Imagine my glee in finding a classic Star Wars Marvel comic from 1979 made by two giants—Archie Goodwin and Carmine Infantino! Follow me to Gaming Rebellion as I ask the question “Whatever Happened to Jabba the Hutt?”
Hello, Internet! To any of you who may have followed my column over at Ideal Comics, it is no surprise that I have a lot of comics. A lot. Now, I wouldn't say I have an excessive amount or anything, but I do own several file cabinets whose only purpose is to hold comics--five of them, in fact.
Time was that I had all my books bagged and boarded and sorted by title and publication date; and all the good stuff Gen-X-nerds were supposed to do. In my mid-20's I got just a little bit prosperous, and signed up for a comic subscription service, then I got busy and then I got poor again; and before you could say "limited edition, foil-embossed cover" I had a problem.
In Case You Missed It, back in December, I mentioned that I was moving “Quarterbin Follies” off site. I was offered a spot over at Gaming Rebellion, and it seemed like a great venue to rant about the hits and misses of the stacks of comics in my file cabinets.
Now, I am not going any where. You will still find me puttering about the Ideal Comics offices, muttering about continuity and symbolism; it is only that the GR guys offered me a hell of a soapbox. (Though I ought to climb on top more often.) Nevertheless, I didn't want to leave behind any folks that might watch this space; so without further ado, a live teaser for “Quarterbin Follies #32: It takes a Miracle”
Today's story begins at the end. The very end.Ragnorok.
Jack Kirby, when working with Stan the Man on The Mighty Thor, well, Kirby decided to go out with a bang. In a series of back-ups called “Tales of Asgard” Kirby laid out the end of Asgard and the House of Ideas' Aesir, as he adapted Ragnarok for the 616. This was “prophecy,” a fore-telling from the mind of the King, rather then the direction Marvel editorial would have one of their stars go.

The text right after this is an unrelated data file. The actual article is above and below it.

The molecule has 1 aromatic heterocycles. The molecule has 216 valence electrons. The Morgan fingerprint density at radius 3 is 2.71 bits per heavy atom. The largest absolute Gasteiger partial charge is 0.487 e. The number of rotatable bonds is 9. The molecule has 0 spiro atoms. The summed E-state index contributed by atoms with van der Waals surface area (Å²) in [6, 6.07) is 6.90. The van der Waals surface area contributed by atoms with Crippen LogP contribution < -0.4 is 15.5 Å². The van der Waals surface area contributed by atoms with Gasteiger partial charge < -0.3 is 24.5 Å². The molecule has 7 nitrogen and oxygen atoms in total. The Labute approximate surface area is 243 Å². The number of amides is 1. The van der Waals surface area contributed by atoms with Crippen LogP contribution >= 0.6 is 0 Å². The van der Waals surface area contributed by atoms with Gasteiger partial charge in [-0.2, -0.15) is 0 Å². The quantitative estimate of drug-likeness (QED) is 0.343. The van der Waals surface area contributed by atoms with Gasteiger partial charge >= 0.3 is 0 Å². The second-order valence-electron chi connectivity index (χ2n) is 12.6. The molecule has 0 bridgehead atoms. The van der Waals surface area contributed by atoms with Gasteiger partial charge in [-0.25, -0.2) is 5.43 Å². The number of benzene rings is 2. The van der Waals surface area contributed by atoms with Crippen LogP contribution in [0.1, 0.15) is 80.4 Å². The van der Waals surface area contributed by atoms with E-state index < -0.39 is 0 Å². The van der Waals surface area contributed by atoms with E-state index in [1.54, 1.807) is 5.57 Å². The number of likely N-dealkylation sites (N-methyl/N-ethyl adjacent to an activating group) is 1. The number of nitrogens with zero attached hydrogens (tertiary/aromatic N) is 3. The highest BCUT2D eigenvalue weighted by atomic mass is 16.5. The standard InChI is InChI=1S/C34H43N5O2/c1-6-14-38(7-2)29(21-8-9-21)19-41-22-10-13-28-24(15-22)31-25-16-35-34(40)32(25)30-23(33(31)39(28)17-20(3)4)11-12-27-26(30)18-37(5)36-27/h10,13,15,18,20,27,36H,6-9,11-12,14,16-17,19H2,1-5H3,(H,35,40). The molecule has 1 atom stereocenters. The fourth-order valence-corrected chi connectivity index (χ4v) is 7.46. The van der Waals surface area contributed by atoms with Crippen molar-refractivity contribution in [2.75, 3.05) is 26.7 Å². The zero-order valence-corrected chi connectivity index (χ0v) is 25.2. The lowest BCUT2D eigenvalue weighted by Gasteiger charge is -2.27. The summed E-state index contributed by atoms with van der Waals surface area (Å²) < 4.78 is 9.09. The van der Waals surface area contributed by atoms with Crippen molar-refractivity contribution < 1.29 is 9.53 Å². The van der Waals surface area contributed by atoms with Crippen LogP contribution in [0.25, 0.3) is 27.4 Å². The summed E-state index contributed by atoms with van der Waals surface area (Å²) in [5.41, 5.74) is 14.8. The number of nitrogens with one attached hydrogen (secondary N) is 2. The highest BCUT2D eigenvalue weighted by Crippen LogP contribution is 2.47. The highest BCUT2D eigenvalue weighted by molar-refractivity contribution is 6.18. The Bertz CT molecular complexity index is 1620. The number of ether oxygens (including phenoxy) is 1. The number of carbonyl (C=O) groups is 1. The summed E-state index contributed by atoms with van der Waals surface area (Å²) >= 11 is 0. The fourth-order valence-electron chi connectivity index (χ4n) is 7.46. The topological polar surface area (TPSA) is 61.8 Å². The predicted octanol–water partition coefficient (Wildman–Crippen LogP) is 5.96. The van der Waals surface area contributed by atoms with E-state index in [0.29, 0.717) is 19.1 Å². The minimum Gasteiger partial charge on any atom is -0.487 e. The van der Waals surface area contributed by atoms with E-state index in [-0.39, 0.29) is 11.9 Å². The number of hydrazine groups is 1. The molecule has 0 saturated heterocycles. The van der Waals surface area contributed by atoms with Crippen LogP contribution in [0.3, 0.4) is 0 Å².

- The beginning is always a great place to start, and “Aptitude” is our beginning; but it doesn't really get to the heart of who Chad is.
- I'd say that really starts with “Five Stages,” where Chad has to face his predicament straight on.
- In “Gym Class: Hijinks and Hi-Jacks” we see Chad and his hero school comrades in a class, and see them starting to gel.
- In the short “24/7 Mart—Trading Punches” Chad and Greg share some quality time, and Chad meets Jagged Princess for the first time. And what a time it is!
- “Blunt Instruments, or The Curious Tale of Chaddington Little” continues the theme, and shows how, not only is Chad accepted by his new friends, but starts to value them. Just a little.
- Our next stop in “Day in the Life pt 2: Chad Gets a Girl.” In Part 1, the villain students find themselves spending a week displaced and at hero school. In this chapter, Chad and Jagged Princess end up seeing each other in a new light.
- Jagged Princess is the main focus of “Happy Birthday, All Your Friends Are Here,” but she gets a vital assist from the ever-more heroic Chad.
- Chad's new resolve is challenged in “The Hero's Path.”
- And we round out out little tour with “Parent's Day.” It is the eponymous event at the Jack Cole Institute of Super Heroics, and Chad is accompanied by his Parents. But while Chad is snatched away by Jagged Princess, his mother and an old friend stop a rampaging robot; which leaves Chad with a whole series of questions!